Some midweek birds

I had the afternoon off of work today as I had a few things that I needed to do. Fortunately I was all done a bit earlier than expected. Arriving home I had a quick look out at the garden to see that the feeders were all busy. I went out to fill them up and as I did so a flock of around a dozen Long-tailed Tits flew in. First ones I have seen in the garden this year. Next I took the dog for a walk. Heading to the south of the village there were quite a few birds around. Bullfinch, Great-spotted Woodpecker and Jay being the best of the bunch. The extra light in the afternoons is noticeable but it will be another couple of weeks before there will be enough to do any birding on the way home.

Just not in the mood

I dragged myself out of bed at eight with the intention of walking over to Coate Water, I needed to be home by eleven as we had things on at home. A reasonable start with great views of a Goldcrest flicking around by the stream. Also along here were a Wren and a few Dunnocks and Blackbirds. Further on, Nuthatch and Bullfinch were heard but not seen. For some reason as I reached the old railway path my enthusiasm started to wane and soon after I decided to turn around and head home. Very unusual for me and I have no idea why. I arrived back home to find bacon and sausages on for a cooked brekky. Fortunately there was enough for me so actually a good result. I then spent some time watching the garden again. Nothing new seen but it was good to have good numbers of birds around.Washpool Chiseldon.

Washpool Chiseldon.

No birding Saturday

With things to be done at home in the morning and a sledging expedition on Liddington Hill in the afternoon it was going to be another almost birdless day. I managed a bit more garden watching which was much the same as yesterday with the addition of Greenfinch and a visit from a squadron of Jackdaws who cleared most of the food I had put on the ground. On the visit to Liddington Hill I saw singles of Wren, Fieldfare and Buzzard and that was about it.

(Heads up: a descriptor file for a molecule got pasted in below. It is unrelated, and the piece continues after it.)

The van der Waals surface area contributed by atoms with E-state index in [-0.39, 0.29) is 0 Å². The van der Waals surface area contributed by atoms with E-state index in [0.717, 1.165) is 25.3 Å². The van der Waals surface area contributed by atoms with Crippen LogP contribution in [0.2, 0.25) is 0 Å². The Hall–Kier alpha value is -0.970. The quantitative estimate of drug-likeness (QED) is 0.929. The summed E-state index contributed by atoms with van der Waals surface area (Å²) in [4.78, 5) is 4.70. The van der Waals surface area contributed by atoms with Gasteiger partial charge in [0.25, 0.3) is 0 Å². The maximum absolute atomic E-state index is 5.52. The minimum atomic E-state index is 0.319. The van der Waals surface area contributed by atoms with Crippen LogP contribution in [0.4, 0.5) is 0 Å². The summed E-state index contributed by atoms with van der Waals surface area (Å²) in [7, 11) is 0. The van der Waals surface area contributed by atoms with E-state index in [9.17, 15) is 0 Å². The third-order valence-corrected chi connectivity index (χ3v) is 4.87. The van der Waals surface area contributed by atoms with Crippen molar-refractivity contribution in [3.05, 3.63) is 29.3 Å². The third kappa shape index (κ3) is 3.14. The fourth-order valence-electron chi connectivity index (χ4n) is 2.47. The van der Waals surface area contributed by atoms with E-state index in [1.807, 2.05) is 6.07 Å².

It’s snow joke but it can be fun

After a fortunately easy drive home from work at lunchtime I spent a bit of time watching the garden. Quite a bit of action with Great and Blue Tit, Robin, Chaffinch, Dunnock, Song and Mistle Thrush, Blackbird, Pied Wagtail and Wood Pigeon all visiting. Then it was off for a walk around the outskirts of Chiseldon. Well worth the effort, Treecreeper, Marsh Tit, Grey Wagtail, Goldcrest and Treecreeper being the highlights. I thought that would be it as far as activity went, I had planned on a quiet evening in front of the fire. That all changed when my son arrived home and announced that we were heading off to Liddington Hill. So it was back on with the warm gear and off out. forty minutes later and after  a hard slog through some pretty deep snow we were at the Trig Point at the top of the hill. Again it was worth the effort as it was quite bright and the visibility good. after a bit of fun jumping into deep snow drifts we headed home for our dinner.<img class="alignleft size-full wp-image-2354" alt="Snowy (768×1024)"
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New bits of Wiltshire